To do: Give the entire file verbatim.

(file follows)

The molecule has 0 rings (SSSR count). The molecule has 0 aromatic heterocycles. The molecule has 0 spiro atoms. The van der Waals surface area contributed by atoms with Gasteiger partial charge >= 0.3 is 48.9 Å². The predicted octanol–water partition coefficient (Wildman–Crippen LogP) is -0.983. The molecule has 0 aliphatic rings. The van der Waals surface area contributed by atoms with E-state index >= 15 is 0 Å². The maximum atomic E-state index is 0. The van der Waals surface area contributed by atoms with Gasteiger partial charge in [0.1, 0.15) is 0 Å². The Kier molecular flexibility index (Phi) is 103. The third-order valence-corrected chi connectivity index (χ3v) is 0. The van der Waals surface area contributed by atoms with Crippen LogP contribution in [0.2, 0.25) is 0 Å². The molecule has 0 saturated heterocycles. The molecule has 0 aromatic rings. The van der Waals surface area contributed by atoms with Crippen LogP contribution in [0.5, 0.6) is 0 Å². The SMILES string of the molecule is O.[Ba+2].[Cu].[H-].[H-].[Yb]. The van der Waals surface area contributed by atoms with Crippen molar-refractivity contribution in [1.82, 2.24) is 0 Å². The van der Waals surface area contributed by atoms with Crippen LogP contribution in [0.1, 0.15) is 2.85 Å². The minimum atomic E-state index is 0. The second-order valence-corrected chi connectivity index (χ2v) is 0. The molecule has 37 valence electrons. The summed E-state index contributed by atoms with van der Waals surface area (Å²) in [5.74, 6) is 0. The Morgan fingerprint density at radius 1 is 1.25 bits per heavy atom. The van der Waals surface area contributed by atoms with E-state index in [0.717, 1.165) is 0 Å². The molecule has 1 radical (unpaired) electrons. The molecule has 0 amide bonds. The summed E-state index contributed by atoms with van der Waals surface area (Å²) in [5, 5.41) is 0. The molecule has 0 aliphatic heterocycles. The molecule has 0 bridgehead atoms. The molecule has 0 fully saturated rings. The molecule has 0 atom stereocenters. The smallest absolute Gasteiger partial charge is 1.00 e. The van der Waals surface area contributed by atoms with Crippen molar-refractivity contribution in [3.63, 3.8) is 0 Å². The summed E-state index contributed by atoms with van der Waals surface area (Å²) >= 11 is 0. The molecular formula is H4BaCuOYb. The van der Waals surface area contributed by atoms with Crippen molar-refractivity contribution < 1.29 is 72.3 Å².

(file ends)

The molecule has 0 rings (SSSR count). The molecule has 0 aromatic heterocycles. The molecule has 0 spiro atoms. The van der Waals surface area contributed by atoms with Gasteiger partial charge >= 0.3 is 48.9 Å². The predicted octanol–water partition coefficient (Wildman–Crippen LogP) is -0.983. The molecule has 0 aliphatic rings. The van der Waals surface area contributed by atoms with E-state index >= 15 is 0 Å². The maximum atomic E-state index is 0. The van der Waals surface area contributed by atoms with Gasteiger partial charge in [0.1, 0.15) is 0 Å². The Kier molecular flexibility index (Phi) is 103. The third-order valence-corrected chi connectivity index (χ3v) is 0. The van der Waals surface area contributed by atoms with Crippen LogP contribution in [0.2, 0.25) is 0 Å². The molecule has 0 saturated heterocycles. The molecule has 0 aromatic rings. The van der Waals surface area contributed by atoms with Crippen LogP contribution in [0.5, 0.6) is 0 Å². The SMILES string of the molecule is O.[Ba+2].[Cu].[H-].[H-].[Yb]. The van der Waals surface area contributed by atoms with Crippen molar-refractivity contribution in [1.82, 2.24) is 0 Å². The van der Waals surface area contributed by atoms with Crippen LogP contribution in [0.1, 0.15) is 2.85 Å². The minimum atomic E-state index is 0. The second-order valence-corrected chi connectivity index (χ2v) is 0. The molecule has 37 valence electrons. The summed E-state index contributed by atoms with van der Waals surface area (Å²) in [5.74, 6) is 0. The Morgan fingerprint density at radius 1 is 1.25 bits per heavy atom. The van der Waals surface area contributed by atoms with E-state index in [0.717, 1.165) is 0 Å². The molecule has 1 radical (unpaired) electrons. The molecule has 0 amide bonds. The summed E-state index contributed by atoms with van der Waals surface area (Å²) in [5, 5.41) is 0. The molecule has 0 aliphatic heterocycles. The molecule has 0 bridgehead atoms. The molecule has 0 fully saturated rings. The molecule has 0 atom stereocenters. The smallest absolute Gasteiger partial charge is 1.00 e. The van der Waals surface area contributed by atoms with Crippen molar-refractivity contribution in [3.63, 3.8) is 0 Å². The summed E-state index contributed by atoms with van der Waals surface area (Å²) >= 11 is 0. The molecular formula is H4BaCuOYb. The van der Waals surface area contributed by atoms with Crippen molar-refractivity contribution < 1.29 is 72.3 Å².